Remember when you would play Monopoly and someone would land on your property and you would shout out "RENT!"
I think that shout will become the single most pernicious force when we get through this next month's bills.
Right now, commercially, many companies are not paying rent. Its been a less-than-fatal situation because many landlords take three months' security deposits. So if you haven't paid, they are simply going through that deposit. But there won't be anything left in July and it's not clear whether companies will be able to make it, especially restaurants with, at most, half of the revenue coming in but a full staff to pay.
Rent, though, is the biggest bogey for small business. It's why a Shopify (SHOP) or a Facebook (FB) Shops or an Etsy (ETSY) or even an eBay (EBAY) have been such glorious stocks and why someone would actually bid for Grubhub (GRUB) from across the pond.
I think, though, that many people who have never owned a small business, especially a restaurant, can survive with unchanged rent - and I have yet to hear of a single concession in my contacts in the industry. The repercussions are huge from food and liquor distributors to cooks and bartenders and waiters. We don't have places or jobs to put these people and unless rent is reduced the boarded up places will shock you and there are only so many Starbucks (SBUX) walk-in stores that are needed.
It seems that most of the rich and most of the policy makers are oblivious to this rent problem because it hasn't hit yet. For example, how can DoorDash possibly be valued at $15 billion if thousands of their customers are going to go out of business and a new outfit, Just Eat Takeaway (TKAYF) , has a ton of capital to compete. DoorDash claims a huge number of restaurants but remember most customers are, GrubHub's CEO Matt Maloney once said, are "promiscuous." What's really incredible about that $15 billion valuation is that it got there at a time when a new player came in instead of Grubhub disappearing within the Uber fold. It's the kind of ridiculous valuation that seems to come from the investors themselves bidding it up only to find out that the public market has no appetite for it unless it trades lower.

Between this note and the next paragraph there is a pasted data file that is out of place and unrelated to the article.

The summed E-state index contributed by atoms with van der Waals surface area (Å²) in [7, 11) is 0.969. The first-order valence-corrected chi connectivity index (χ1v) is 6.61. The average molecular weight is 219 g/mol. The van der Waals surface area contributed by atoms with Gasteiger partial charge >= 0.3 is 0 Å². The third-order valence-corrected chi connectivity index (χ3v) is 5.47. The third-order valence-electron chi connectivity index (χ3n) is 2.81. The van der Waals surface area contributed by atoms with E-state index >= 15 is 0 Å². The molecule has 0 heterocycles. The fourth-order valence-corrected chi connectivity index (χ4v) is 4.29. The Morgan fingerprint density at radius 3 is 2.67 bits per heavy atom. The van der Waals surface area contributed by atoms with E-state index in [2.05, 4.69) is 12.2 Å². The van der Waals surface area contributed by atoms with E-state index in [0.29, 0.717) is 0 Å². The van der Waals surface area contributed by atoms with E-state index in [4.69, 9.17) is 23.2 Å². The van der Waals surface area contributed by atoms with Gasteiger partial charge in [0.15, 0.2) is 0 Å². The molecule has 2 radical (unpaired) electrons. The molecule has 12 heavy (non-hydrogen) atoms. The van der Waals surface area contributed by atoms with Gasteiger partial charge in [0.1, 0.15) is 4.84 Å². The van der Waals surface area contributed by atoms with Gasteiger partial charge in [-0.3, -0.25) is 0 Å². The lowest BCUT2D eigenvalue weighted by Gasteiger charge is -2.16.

So what happens with rent? We see that Simon Properties (SPG) is suing Gap (GPS) . Why not? Gap's got plenty of cash. But the fact that Simon walked away from Taubman because it claims that Taubman is doing especially poorly, which means it can't collect rent. I know that both Chipotle (CMG) and Starbucks are playing hard ball because they both bring in customers and can pay on time but only if the landlords bend. Yet, with retail doing so badly, how many can make that claim?
I think that the biggest false tell I have seen during this period is the opening of Wynn (WYNN) and MGM (MGM) . It looks crowded and seems safe. But the amount of money I know Wynn had to throw in to make it safe was humongous.
Again, restaurants can't adjust like that. Wynn analyzed air conditioning with the best advisers. We can't hire them to tell us what air conditioning will do. Most bars are trying to put up dividers to keep customers safe. The best dividers are $1000 each.
That's too much for most.
The consequences of real estate defaults will ripple through the economy like a financial covid. There are mortgage bonds that will default. There will be landlords without cash to add to the economy. There will be empty stores to beat the band.
And most important, there will be evictions. Some will be stopped by government. But most will go through. Then what next?
I know I haven't figured it out. Can you?